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‘Iranian terror’: Turkey rejects plan to kill Israelis in Istanbul | News

Written by Javed Iqbal

Turkish authorities arrested Iranians suspected of planning attacks on Israeli tourists and businessmen with pistols and silencers.

Israeli Foreign Minister Yair Lapid on Thursday thanked Turkey for helping prevent an Iranian plan to harm Israelis in Istanbul, saying efforts were still ongoing.

Turkish authorities arrested five Iranians suspected of planning attacks on Israelis ahead of Lapid’s visit, Turkish media said earlier in the day.

Lapid warned that Israel would not “sit passively” in the face of threats against its citizens from Iran.

“The lives of Israeli citizens have been saved in recent weeks thanks to security and diplomatic cooperation between Israel and Turkey. These efforts are underway, ”Lapid said during a visit to Turkey.

“We are talking not only about the assassination of innocent Israeli tourists, but also a clear violation of Turkish sovereignty from Iranian terror. We are convinced that Turkey knows how to respond to the Iranians in this case.”

Lapid arrived in Turkey on Thursday for talks with Turkish counterpart Mevlut Cavusoglu as the two countries move forward with efforts to repair ties strained over Turkey’s strong support for the Palestinians.

The newspaper Hurriyet reported that Turkish authorities on Wednesday arrested five Iranian nationals, suspected of involvement in an alleged conspiracy to murder Israeli citizens in Istanbul.

Police seized two handguns and two silencers in searches of houses and hotels where the suspects were staying, according to the report.

There was no immediate response from Iran.

‘Message delivered’

Earlier this month, Israel issued a warning to its citizens not to travel to Turkey, urging Israelis in Turkey to leave immediately. The warning said Israeli citizens could be the target of Iranian attacks.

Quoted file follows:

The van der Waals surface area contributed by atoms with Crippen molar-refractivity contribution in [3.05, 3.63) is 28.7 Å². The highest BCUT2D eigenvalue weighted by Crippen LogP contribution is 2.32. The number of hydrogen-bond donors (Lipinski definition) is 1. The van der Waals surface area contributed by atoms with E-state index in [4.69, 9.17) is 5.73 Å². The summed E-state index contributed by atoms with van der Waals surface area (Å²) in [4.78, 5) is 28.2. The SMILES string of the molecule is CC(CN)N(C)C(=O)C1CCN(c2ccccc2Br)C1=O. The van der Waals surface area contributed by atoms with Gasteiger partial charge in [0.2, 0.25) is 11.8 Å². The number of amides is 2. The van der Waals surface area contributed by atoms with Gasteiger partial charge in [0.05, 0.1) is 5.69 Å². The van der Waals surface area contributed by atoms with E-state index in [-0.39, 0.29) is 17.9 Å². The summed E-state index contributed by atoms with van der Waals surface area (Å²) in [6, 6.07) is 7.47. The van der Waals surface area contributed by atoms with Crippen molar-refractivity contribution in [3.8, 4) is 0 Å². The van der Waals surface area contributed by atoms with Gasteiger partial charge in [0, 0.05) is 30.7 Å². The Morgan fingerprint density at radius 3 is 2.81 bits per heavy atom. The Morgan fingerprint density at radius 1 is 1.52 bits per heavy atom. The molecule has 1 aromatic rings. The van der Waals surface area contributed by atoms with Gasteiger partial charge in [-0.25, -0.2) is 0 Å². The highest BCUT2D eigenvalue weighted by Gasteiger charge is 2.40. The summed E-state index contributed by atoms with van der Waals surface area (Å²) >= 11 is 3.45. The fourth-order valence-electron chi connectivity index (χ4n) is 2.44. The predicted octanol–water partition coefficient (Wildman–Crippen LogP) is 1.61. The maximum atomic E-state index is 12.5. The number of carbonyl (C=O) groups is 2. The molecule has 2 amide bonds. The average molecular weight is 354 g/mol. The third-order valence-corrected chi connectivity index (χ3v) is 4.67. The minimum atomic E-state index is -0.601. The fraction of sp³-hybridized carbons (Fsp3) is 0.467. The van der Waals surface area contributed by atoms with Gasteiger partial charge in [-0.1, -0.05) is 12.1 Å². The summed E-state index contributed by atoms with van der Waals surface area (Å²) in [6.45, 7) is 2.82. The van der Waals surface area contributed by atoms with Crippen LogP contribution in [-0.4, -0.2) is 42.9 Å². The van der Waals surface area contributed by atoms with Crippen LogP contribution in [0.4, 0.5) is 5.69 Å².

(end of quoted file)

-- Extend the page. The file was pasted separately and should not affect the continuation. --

“For its part, Israel will not sit still when there are attempts to harm its citizens in Israel and around the world. Our immediate goal is to create calm that enables us to change the travel warning to [Turkey]”said Lapid.

The travel warning angered Turkey, whose economy largely depends on tourism. Ankara responded by issuing a statement saying Turkey was a safe country.

Next to Lapid, Cavusoglu said that Turkey “can not allow such incidents to take place in our country”.

“We have provided the necessary messages,” he said without elaborating.

Iran and Israel have been involved in a years-long shadow war, but tensions have risen following a series of high-profile incidents to which Tehran has blamed Israel.

Tehran alleged Israel was responsible for the killing by Islamic Revolutionary Guard Corp (IRGC) Colonel Hassan Sayyad Khodaei at his Tehran home on 22 May.

Turkey’s private IHA news agency reported that Iran was sending agents disguised as businessmen and tourists to Istanbul to assassinate Israelis in retaliation for Khodaei’s killings and other attacks.

Meanwhile, the IRGC said Thursday that it was replaces its veteran intelligence chief without justification for why.

Recent approach

Turkey, plagued by economic problems, has sought to end its international isolation by normalizing ties with several countries in the Middle East, including Egypt, the United Arab Emirates and Saudi Arabia.

Turkey and Israel were once close allies, but relations were strained under President Recep Tayyip Erdogan, who is a vocal critic of Israel’s policy toward the Palestinians. Turkey’s embrace of Hamas, the movement that controls the besieged Gaza Strip, has angered Israel.

The countries withdrew their ambassadors in 2010 after Israeli forces stormed a humanitarian flotilla en route to Gaza, which has been under Israeli-Egyptian blockade since Hamas came to power there in 2007.

Nine Turkish activists were killed. Israel apologized to Turkey for the deaths under a US-mediator agreement, but reconciliation efforts stalled.

Turkey recalled its ambassador in 2018 after the United States recognized Jerusalem as Israel’s capital, prompting Israel to respond in kind. The two countries have not reappointed their ambassadors.

The latest rapprochement has been led by Israel’s mostly ceremonial president, Isaac Herzog, who has held several phone calls with Erdogan and visited Turkey in March, becoming the first Israeli leader to do so in 14 years.

Foreign Minister Mevlut Cavusoglu visited Israel last month. It was the first official visit to Israel by a Turkish official in 15 years.

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Javed Iqbal

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